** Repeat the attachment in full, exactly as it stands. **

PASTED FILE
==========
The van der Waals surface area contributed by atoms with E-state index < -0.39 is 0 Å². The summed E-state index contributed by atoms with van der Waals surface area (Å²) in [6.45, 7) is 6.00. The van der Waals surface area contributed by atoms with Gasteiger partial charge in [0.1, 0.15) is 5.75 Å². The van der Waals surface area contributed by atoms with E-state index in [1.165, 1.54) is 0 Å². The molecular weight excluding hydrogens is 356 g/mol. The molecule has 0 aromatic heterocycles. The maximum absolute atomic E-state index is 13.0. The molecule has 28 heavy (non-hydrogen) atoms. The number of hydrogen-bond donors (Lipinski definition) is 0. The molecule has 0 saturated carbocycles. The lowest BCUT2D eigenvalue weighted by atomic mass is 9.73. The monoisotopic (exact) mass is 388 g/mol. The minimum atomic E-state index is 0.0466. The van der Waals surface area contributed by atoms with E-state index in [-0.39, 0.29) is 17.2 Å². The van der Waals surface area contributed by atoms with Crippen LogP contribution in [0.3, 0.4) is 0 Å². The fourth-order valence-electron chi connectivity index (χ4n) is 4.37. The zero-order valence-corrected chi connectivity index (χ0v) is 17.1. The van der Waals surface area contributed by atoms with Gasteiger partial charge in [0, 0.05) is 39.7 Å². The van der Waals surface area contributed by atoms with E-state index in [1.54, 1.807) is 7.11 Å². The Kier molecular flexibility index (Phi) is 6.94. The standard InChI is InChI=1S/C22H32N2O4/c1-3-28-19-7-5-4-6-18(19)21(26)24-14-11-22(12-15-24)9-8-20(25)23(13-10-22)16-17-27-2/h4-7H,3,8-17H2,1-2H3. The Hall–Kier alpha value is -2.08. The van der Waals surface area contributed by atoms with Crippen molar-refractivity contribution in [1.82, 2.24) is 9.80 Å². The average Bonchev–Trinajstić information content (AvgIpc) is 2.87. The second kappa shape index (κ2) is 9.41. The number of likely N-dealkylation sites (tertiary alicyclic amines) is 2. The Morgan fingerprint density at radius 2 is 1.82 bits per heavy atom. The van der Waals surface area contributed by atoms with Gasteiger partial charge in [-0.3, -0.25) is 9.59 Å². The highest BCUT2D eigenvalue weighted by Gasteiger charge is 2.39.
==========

The van der Waals surface area contributed by atoms with E-state index < -0.39 is 0 Å². The summed E-state index contributed by atoms with van der Waals surface area (Å²) in [6.45, 7) is 6.00. The van der Waals surface area contributed by atoms with Gasteiger partial charge in [0.1, 0.15) is 5.75 Å². The van der Waals surface area contributed by atoms with E-state index in [1.165, 1.54) is 0 Å². The molecular weight excluding hydrogens is 356 g/mol. The molecule has 0 aromatic heterocycles. The maximum absolute atomic E-state index is 13.0. The molecule has 28 heavy (non-hydrogen) atoms. The number of hydrogen-bond donors (Lipinski definition) is 0. The molecule has 0 saturated carbocycles. The lowest BCUT2D eigenvalue weighted by atomic mass is 9.73. The monoisotopic (exact) mass is 388 g/mol. The minimum atomic E-state index is 0.0466. The van der Waals surface area contributed by atoms with E-state index in [-0.39, 0.29) is 17.2 Å². The van der Waals surface area contributed by atoms with Crippen LogP contribution in [0.3, 0.4) is 0 Å². The fourth-order valence-electron chi connectivity index (χ4n) is 4.37. The zero-order valence-corrected chi connectivity index (χ0v) is 17.1. The van der Waals surface area contributed by atoms with Gasteiger partial charge in [0, 0.05) is 39.7 Å². The van der Waals surface area contributed by atoms with E-state index in [1.54, 1.807) is 7.11 Å². The Kier molecular flexibility index (Phi) is 6.94. The standard InChI is InChI=1S/C22H32N2O4/c1-3-28-19-7-5-4-6-18(19)21(26)24-14-11-22(12-15-24)9-8-20(25)23(13-10-22)16-17-27-2/h4-7H,3,8-17H2,1-2H3. The Hall–Kier alpha value is -2.08. The van der Waals surface area contributed by atoms with Crippen molar-refractivity contribution in [1.82, 2.24) is 9.80 Å². The average Bonchev–Trinajstić information content (AvgIpc) is 2.87. The second kappa shape index (κ2) is 9.41. The number of likely N-dealkylation sites (tertiary alicyclic amines) is 2. The Morgan fingerprint density at radius 2 is 1.82 bits per heavy atom. The van der Waals surface area contributed by atoms with Gasteiger partial charge in [-0.3, -0.25) is 9.59 Å². The highest BCUT2D eigenvalue weighted by Gasteiger charge is 2.39.